Canadian Government funding

With the popularization of crowdfunding (public platforms where entrepreneurs can pitch their ideas in hopes of gaining financial support), the Canadian government and various Provincial governments have begun to weigh in on the implications for early-stage businesses. In this article I hope to offer some insight into the recent changes to Canadian law as well as highlight other funding mechanisms that small businesses can take leverage to support their growth.

Crowdfunding and Broader Consumer Appeal

Crowdfunding allows early stage businesses to pitch their idea, product, or service online, typically with high quality media (videos, infographics, etc.) to a public audience. They solicit donations towards the company and in return offer tiered rewards. Rewards range from things as simple as “thank you” e-mails to early-stage access to the product, or access to unique features.

This can certainly be an attractive method for small businesses to obtain early-stage capital to help get their business off the ground. The Pebble Time e-ink smart watch (3rd generation Pebble watch) received over $20M through crowdfunding, well over their original goal to raise $500K. This not only provided them with a healthy amount of working capital but also consumer momentum to help lead up to the release (expected to start shipping late June 2015). This type of viral backing on an innovative consumer product can help ensure commercial success.

Crowdfunding has obvious appeal for businesses – you can reach a very wide audience and are giving up little. Successful crowdfunded projects typically have to have some aspect of innovation and/or broad consumer appeal. It’s not surprising then to see why a company like Pebble can be so successful with this platform.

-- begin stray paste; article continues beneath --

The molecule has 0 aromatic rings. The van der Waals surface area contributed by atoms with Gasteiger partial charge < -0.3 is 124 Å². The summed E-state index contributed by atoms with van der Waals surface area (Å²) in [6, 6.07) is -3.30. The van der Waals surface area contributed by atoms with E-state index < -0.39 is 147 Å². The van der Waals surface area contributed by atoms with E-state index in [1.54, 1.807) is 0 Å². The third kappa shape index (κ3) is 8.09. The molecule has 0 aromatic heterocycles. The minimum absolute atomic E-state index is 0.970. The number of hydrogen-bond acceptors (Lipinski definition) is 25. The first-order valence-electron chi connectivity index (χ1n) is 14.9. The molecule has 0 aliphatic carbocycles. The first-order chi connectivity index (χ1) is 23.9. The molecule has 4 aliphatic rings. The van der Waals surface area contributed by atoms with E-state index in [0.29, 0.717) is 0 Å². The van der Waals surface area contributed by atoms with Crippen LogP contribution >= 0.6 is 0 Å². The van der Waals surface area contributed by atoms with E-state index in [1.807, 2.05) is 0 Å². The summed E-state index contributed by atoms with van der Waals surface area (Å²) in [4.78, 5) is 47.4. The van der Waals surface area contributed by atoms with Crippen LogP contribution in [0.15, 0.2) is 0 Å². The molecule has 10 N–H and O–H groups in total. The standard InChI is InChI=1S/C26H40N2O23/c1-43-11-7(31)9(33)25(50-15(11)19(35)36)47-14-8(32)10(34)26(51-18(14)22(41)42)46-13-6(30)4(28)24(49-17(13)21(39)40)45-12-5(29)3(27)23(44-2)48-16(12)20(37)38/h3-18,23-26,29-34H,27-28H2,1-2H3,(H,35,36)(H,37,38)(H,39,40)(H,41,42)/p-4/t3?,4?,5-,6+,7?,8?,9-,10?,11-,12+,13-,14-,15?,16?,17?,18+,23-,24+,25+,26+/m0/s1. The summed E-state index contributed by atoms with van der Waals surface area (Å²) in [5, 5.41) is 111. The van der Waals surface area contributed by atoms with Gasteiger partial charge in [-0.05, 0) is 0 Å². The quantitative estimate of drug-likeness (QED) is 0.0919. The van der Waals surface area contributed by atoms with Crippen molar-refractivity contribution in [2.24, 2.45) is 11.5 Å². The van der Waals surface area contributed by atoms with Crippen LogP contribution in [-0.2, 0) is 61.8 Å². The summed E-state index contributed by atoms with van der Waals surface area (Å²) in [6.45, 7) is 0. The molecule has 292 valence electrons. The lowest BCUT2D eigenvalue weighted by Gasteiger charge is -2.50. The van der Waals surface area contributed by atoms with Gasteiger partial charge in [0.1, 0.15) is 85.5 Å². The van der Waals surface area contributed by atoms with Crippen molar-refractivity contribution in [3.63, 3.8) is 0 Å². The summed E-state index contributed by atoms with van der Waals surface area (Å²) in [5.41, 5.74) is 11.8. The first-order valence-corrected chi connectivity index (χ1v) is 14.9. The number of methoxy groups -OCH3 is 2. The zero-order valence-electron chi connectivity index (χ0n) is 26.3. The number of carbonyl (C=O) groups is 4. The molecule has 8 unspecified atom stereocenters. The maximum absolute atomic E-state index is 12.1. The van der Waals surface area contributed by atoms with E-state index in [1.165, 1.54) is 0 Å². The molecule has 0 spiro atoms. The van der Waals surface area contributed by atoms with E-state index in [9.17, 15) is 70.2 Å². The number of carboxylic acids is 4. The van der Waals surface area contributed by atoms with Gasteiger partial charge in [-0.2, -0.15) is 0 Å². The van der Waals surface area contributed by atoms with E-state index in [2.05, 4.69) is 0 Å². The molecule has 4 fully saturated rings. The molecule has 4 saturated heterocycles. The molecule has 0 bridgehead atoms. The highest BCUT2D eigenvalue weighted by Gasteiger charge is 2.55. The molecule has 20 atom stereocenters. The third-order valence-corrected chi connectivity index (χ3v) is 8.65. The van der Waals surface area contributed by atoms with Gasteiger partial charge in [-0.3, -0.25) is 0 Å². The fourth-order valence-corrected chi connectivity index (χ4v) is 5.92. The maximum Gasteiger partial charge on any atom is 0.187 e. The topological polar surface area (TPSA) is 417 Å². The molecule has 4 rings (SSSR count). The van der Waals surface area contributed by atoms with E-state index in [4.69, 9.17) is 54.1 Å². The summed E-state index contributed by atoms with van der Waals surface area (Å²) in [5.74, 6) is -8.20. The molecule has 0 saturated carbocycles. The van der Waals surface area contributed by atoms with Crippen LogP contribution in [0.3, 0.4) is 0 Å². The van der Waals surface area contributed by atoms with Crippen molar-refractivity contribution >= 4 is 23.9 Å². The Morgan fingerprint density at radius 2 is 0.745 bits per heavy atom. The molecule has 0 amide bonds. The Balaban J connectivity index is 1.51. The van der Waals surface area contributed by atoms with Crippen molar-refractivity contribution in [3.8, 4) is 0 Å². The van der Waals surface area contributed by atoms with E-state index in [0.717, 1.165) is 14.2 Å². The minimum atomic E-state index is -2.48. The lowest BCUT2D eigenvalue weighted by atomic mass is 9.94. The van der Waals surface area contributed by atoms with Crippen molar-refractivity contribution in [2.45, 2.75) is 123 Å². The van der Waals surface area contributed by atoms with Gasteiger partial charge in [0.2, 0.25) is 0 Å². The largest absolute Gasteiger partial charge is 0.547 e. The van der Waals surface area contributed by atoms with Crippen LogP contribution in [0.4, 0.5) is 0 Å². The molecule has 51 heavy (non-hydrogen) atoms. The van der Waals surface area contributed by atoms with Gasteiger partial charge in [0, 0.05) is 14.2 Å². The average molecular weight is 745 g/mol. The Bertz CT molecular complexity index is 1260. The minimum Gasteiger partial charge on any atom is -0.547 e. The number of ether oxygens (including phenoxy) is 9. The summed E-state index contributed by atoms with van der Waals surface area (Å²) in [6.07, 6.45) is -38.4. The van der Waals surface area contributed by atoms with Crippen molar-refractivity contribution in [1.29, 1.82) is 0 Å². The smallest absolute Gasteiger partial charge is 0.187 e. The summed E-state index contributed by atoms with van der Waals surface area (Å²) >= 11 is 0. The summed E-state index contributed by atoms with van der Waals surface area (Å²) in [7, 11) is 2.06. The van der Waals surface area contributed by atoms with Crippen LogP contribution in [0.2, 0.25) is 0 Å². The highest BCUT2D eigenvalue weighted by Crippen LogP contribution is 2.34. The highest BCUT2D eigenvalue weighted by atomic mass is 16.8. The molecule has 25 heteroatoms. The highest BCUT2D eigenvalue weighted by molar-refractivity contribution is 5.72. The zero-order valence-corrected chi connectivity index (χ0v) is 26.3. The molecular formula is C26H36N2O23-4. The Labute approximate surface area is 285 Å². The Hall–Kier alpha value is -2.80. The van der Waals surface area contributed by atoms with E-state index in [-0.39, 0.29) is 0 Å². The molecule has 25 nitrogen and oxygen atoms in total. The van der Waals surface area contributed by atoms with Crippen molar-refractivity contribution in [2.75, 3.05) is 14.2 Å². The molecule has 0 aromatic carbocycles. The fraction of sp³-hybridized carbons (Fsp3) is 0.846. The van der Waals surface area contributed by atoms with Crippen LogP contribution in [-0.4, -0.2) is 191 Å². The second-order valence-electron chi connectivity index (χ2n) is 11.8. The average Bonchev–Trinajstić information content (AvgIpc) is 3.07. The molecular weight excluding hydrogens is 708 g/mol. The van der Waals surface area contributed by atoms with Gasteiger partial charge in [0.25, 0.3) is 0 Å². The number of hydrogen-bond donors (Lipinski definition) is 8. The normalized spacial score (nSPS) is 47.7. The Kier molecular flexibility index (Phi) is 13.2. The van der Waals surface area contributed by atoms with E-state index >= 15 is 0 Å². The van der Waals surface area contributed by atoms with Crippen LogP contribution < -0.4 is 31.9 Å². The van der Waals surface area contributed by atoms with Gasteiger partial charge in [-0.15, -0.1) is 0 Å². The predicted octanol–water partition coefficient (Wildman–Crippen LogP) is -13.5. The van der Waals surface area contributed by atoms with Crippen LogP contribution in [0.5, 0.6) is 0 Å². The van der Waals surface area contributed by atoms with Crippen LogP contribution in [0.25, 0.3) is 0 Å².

Securities Regulations for Crowd Funding in Canada

In response to the growing popularity of crowdfunding platforms such as Kickstarter and Indiegogo, securities regulators in six provinces (B.C., Saskatchewan, Manitoba, Quebec, New Brunswick, and Nova Scotia) have established rules for early stage businesses looking to raise capital via crowdfunding platforms. Businesses in these provinces will be limited to $500,000 per year in crowdfunded raises with a maximum of $250,000 per campaign.

“…the publicity and hype generated by a successful viral crowdfunding campaign may be worth much more than $500,000 in the long run.”

Although this is a hard limit, many early stage businesses with innovative products that have broad consumer appeal may still see the benefits of crowdfunding as outweighing these restrictions. After all, the publicity and hype generated by a successful viral crowdfunding campaign may be worth much more than $500,000 in the long run.

Early Stage Funding Options for Other Businesses